Her Mistletoe Man. Carolyn Greene
“The first Christmas kiss of the season is good luck,” Tucker said, pointing to the cluster of greenery that dangled above them.
“Really?” Ruth said doubtfully. “I never heard of that tradition.”
“Neither did I,” he admitted. “I just made it up.”
He touched his mouth to hers then, the movement brief yet decisive. And more than a little pleasurable.
When their lips parted, she met his gaze. Her clear, golden-brown eyes appeared to be smiling, as if she had enjoyed the kiss as much as he had.
The first Christmas kiss under the mistletoe. As far as he was concerned, it was indeed a lucky kiss.
He lifted his head to thank his lucky stars—and the little green ball of leaves that dangled over their heads.
“Oops, I was mistaken,” he told her without a hint of remorse. “That’s not mistletoe…it’s holly.”
Her Mistletoe Man
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To my agent, Ruth Kagle, who is beautiful on the inside as well as the outside. Thanks for believing in me.
Books by Carolyn Greene
An Eligible Bachelor #1503
Her Mistletoe Man # 1556
Previously Published as Carolyn Monroe:
Kiss of Bliss #847
A Lovin’ Spoonful #912
Help Wanted: Daddy #970
has been married to a fire chief for more than twenty years. She laughingly introduces herself as the one who lights the fires and her husband as the one who puts them out. They are a true opposites-attract type of couple and, because of this, they and their two teenagers have learned a lot about the art of compromise.
Coming together…mentally, physically and spiritually. That’s what romance is all about, and that’s what Carolyn strives to portray in her highly entertaining novels. Says Carolyn, “I like to think that after someone has read one of my books, I’ve made her or his day a little brighter. You just can’t put a price tag on that kind of job satisfaction.”
The flashing neon light from the sign outside Tucker Maddock’s Alexandria, Virginia, office window seemed to assault him in one-second intervals with its disgustingly cheery message.
Merry Christmas. Merry Christmas. Merry Christmas.
Yeah, right. He hadn’t had a merry Christmas since…well, there was no need rehashing all the losses he’d endured during what was supposed to be the happiest season of the year. The overtime work did little to ease the discomfort that gripped him lately. As a corporate executive, he was one of the best decision-makers in the business. His troubleshooting skills frequently attracted the attention of corporate headhunters who regularly approached him with employment offers at competing companies. He only wished he could clear away the troubles in his own life as effectively as he did on the job.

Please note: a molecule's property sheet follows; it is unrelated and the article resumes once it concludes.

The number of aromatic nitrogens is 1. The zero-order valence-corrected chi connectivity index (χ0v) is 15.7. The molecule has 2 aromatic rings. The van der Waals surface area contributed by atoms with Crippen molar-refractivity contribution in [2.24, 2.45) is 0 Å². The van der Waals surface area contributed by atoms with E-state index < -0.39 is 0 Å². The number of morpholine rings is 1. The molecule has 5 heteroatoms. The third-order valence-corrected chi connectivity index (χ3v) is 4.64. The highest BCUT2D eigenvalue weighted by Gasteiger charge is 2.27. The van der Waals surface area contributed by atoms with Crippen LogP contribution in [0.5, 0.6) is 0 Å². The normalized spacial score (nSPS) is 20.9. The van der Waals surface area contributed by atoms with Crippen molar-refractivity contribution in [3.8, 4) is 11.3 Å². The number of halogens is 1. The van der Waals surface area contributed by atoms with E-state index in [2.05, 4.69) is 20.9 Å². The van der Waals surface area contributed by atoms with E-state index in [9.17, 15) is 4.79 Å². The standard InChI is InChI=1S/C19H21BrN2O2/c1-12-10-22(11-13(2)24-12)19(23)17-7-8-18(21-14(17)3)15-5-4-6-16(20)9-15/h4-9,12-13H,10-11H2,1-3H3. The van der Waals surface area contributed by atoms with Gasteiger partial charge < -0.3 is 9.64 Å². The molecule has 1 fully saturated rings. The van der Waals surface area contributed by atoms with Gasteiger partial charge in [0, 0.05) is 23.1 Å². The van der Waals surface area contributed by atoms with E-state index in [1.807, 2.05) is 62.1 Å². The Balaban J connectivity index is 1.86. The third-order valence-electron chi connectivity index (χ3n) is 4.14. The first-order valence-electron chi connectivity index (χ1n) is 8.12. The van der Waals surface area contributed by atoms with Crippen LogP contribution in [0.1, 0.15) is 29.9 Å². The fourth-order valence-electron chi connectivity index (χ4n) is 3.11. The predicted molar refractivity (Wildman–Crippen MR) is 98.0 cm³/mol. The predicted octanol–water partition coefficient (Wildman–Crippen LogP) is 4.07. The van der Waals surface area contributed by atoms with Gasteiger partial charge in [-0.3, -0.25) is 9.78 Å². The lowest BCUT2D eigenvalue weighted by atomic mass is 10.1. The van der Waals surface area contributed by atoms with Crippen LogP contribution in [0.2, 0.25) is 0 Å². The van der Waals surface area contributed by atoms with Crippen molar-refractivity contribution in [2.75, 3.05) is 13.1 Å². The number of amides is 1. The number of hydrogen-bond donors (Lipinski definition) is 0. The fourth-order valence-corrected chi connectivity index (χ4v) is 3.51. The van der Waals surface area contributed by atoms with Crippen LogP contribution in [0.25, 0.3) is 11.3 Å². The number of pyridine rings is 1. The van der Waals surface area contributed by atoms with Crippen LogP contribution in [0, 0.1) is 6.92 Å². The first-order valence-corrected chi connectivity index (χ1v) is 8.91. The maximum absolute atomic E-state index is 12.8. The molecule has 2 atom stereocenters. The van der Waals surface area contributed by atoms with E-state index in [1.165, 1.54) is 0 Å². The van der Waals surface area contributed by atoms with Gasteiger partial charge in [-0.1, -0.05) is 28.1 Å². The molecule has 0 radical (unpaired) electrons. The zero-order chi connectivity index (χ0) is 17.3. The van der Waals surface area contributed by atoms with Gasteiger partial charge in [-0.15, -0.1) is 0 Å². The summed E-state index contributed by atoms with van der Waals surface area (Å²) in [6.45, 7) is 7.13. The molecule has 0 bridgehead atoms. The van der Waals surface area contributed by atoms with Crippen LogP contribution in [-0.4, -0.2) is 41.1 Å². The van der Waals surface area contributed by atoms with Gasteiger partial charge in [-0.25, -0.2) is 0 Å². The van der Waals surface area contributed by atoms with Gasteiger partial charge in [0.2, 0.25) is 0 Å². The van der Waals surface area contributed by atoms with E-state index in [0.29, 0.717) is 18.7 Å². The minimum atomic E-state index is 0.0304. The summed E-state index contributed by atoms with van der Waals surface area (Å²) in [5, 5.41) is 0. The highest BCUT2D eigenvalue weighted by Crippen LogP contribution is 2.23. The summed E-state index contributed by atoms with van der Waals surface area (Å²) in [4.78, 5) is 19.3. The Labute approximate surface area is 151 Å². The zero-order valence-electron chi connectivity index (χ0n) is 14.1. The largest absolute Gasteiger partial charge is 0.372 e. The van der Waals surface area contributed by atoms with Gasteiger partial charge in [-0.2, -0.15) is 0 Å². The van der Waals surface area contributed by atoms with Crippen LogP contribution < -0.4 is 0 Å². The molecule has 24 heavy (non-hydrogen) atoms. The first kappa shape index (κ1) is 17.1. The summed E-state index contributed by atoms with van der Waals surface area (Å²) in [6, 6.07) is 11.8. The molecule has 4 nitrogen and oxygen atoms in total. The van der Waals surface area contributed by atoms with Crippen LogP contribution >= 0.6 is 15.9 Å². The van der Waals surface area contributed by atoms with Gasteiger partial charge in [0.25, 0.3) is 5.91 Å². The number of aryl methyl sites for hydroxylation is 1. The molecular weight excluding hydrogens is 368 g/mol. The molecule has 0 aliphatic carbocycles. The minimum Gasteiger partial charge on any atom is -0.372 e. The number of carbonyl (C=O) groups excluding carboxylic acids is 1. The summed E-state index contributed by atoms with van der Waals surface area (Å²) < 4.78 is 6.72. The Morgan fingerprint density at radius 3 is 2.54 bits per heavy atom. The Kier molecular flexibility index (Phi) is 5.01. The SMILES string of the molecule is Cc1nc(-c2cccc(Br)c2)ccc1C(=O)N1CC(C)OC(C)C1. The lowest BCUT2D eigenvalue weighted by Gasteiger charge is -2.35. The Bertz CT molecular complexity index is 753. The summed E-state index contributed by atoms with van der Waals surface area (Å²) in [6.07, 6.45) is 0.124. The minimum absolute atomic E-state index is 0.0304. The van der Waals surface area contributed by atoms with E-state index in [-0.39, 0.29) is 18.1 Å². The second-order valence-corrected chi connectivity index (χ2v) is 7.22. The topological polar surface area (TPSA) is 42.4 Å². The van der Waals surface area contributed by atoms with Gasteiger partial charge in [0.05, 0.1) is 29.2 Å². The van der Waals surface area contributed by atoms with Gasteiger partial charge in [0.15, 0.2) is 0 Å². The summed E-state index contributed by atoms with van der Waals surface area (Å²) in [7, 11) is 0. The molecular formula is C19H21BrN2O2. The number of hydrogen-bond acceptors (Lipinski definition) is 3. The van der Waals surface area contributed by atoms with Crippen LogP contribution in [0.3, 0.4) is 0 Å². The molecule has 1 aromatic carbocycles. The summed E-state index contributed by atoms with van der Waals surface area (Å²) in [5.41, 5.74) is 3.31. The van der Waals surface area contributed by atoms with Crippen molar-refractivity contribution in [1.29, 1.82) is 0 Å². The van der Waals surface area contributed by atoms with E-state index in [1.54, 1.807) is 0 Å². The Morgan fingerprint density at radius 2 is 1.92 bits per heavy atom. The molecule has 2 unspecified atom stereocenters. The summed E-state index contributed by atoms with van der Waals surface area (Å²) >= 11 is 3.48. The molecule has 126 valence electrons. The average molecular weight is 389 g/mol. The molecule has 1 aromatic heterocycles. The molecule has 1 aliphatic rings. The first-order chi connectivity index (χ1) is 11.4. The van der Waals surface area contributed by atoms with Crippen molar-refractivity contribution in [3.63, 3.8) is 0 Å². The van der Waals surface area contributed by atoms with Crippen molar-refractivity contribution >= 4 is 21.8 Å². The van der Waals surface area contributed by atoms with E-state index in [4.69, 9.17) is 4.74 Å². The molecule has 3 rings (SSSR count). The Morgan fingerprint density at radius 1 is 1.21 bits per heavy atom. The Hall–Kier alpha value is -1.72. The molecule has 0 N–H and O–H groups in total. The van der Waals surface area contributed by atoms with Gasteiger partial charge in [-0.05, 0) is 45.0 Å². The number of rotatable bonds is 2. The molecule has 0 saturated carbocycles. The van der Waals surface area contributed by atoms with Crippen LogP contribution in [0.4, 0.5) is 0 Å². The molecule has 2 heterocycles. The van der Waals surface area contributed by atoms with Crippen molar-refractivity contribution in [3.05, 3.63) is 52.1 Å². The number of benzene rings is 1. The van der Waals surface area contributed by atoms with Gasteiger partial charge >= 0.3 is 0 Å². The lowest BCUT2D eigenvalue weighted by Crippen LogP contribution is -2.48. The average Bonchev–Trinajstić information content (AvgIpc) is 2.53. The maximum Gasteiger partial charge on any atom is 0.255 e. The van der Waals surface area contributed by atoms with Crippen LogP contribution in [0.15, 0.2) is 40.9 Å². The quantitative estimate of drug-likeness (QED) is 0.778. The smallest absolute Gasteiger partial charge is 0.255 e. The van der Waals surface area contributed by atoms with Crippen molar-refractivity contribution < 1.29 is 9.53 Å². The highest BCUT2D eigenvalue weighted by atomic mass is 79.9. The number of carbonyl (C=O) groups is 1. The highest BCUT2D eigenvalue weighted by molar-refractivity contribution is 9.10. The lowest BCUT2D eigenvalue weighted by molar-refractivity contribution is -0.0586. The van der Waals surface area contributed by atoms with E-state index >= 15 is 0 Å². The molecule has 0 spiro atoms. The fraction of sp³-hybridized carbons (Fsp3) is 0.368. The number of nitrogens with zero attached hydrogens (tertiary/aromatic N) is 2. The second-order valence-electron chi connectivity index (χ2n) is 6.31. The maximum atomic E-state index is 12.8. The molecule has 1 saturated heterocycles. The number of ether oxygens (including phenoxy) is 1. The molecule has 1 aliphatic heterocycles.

Last year had dealt him the final and most difficult holiday blow when a Christmas Eve tragedy had taken the lives of Chris, his best friend, and Chris’s parents. They’d been like his own family. And now he missed them. Wanted to be close to them. Wanted to fill the aching, gaping hole in his spirit with their memory.
Tucker stood and began clearing his desk. The flashing sign filled the semidarkened room with its alternating green-and-red eerie glow. The light seemed to pulsate within him, filling his mind and soul with its unwanted message. Filling his heart with an insatiable urge to be with the loving family who had opened their hearts and home to him.
The heck with this. If he couldn’t be with them, he could at least return to the place that held their memory. Tucker dashed off a note to his secretary, then opened a drawer and swept his forearm across the surface of the desk, effectively clearing it of papers, folders and scribbled notes. He would sort them out when he got back. But right now, he couldn’t bring himself to open another card, smile at another caroler or wallow in the home-and-hearth happiness that was supposed to pervade the season.
If he didn’t get away from all the tinsel and glitter and glad tidings in the city, he was going to go crazy. And at times like this, he’d found it was best to follow his heart…follow it back home to Willow Glen.
He’d have to sleep somewhere. It might as well be here.
Willow Glen Plantation had seemed like a mansion to him the first time he had visited the massive house. It still impressed him with its sprawling front lawn, welcoming circular driveway, broad veranda, cheerful turrets and dormer windows. After spending the happiest times of his life here from age ten until college,